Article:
As a junior at Lighthouse Community Charter School, I was continuously prompted with the question, “Where are you going to college?” I remember being sure that I wanted to attend UC Berkeley and would always respond to their question with: “UC Berkeley! I’m going to be a lawyer.” I had put UC Berkeley on a pedestal in my brain, and I felt like I not only needed to let my teachers and peers know but also myself. I thought that if I said it enough times, I could get myself to believe I would one day be accepted and that belief in my self would make my dream come true. Like I always said and still say to this day to myself and those around me, “You got to speak it into existence!”
Since I was a kid, I’ve always believed that I needed to speak everything that I wanted into existence. I felt like by doing this, I’d be able to empower myself and train my mind to believe that I could accomplish everything that I wanted to accomplish. I’ve always been a spiritual person, so I believed that if I trusted the universe to lead and help me, then it would. Although I knew that I couldn’t rely solely on my spirituality to do all the work, it helped keep the foundation I had within me strong. If I trusted the universe as well as myself, I’d be able to do anything. That’s why when I went on a field trip to UC Berkeley to listen to Ruben Canedo, currently the UC Berkeley director of strategic equity initiatives and a first-generation alumnus, and had him tell me, along with a thousand other students sitting in Zellerbach Hall, to “SPEAK IT INTO EXISTENCE!” I was immediately thankful and inspired.
Canedo started the speech with Kendrick Lamar’s “Alright.” He was singing and making the rest of the high school students sing along with him. The whole building was yelling: “Do you hear me, do you feel me? We gon’ be alright!” In his speech, Canedo told us about his life as a first-generation student at UC Berkeley. He told us that, on graduation day, he pulled his parents onstage and told them: “Mom, dad, this isn’t my diploma. This is your diploma! You walk that stage! Go!” And I realized that what he had accomplished for himself and for his family is what I strived for everyday of my life.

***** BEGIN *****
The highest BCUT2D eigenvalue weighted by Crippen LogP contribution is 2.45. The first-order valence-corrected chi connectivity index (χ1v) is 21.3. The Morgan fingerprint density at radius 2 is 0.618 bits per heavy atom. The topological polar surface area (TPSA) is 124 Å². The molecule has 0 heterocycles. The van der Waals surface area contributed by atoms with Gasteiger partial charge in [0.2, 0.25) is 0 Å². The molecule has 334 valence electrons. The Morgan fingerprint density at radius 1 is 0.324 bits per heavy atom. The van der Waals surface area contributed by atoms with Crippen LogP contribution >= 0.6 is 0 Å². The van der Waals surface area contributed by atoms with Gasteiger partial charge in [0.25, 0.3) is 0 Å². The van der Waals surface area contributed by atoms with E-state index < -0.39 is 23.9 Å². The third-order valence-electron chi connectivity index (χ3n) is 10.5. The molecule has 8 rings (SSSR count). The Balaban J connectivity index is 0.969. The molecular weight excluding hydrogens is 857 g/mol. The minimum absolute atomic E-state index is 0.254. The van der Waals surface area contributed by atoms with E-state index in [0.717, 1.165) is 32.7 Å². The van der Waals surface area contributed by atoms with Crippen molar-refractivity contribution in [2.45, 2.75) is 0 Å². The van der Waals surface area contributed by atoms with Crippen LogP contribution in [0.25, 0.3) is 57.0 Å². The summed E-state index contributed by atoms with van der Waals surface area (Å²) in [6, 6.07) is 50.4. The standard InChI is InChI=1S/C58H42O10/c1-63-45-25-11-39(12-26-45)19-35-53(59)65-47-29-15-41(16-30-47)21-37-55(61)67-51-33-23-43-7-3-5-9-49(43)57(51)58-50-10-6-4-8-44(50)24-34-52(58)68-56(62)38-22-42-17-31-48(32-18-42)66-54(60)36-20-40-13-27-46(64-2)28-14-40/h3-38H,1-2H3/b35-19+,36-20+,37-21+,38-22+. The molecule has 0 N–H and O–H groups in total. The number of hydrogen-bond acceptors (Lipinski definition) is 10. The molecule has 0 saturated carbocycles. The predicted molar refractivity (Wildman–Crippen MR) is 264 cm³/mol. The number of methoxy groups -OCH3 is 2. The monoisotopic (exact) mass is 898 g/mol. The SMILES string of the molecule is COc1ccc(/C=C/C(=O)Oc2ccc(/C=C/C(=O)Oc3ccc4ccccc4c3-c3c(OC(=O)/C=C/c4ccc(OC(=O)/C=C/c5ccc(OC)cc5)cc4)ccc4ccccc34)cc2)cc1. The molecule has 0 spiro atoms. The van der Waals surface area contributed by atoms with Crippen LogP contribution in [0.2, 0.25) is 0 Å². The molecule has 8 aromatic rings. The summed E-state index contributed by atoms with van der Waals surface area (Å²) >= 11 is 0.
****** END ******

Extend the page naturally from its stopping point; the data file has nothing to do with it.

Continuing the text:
The difference between us and adults with successful careers was just time, according to Canedo. We needed to keep our heads up, continue to work hard and let a force of spirituality take care of the rest. By our sheer will, if we wanted something to be ours, then it would be. His final words of encouragement were to go out, point at a tree on campus and yell, “THIS IS MY TREE!” He told us to go to each building, tree, monument, sidewalk on campus and declare it as our own. He said, “Speak it into existence, and it’ll be yours!”
Canedo’s whole speech was uplifting, so I took his advice personally. I was moved and ready to get back to school to start working harder. I wanted everyone who hadn’t heard Canedo’s speech to hear it because I wanted everyone to feel as inspired as I did. I won’t ever forget how motivated I felt after hearing his speech. I remember thinking about how similar we were: We both spoke things into existence and worked hard for ourselves and our families. Surely, if he could make it into UC Berkeley, then I could too.
I always reminisce about Canedo’s speech because I never had the chance to thank him in a proper manner. I remember trying to go up to him after his speech outside of Zellerbach Hall, but instead, I headed over to my friends because he had a huge crowd around him. Everyone was trying to thank him for sharing his story with us, for being brave.
I loved listening to his story because he spoke about being vulnerable and brave for a purpose; I knew it was possible for me to succeed as well. I don’t know if Canedo is still giving speeches to high school students, but I hope he is. I know that if I hadn’t heard his speech, I wouldn’t have been as inspired to keep going. Canedo was the first person who reminded me to keep speaking things into existence, that it was possible to accomplish anything as long as you believed in yourself and trusted the process.
Genesis Alejo writes the Friday column on being a first-generation student. Contact her at [email protected]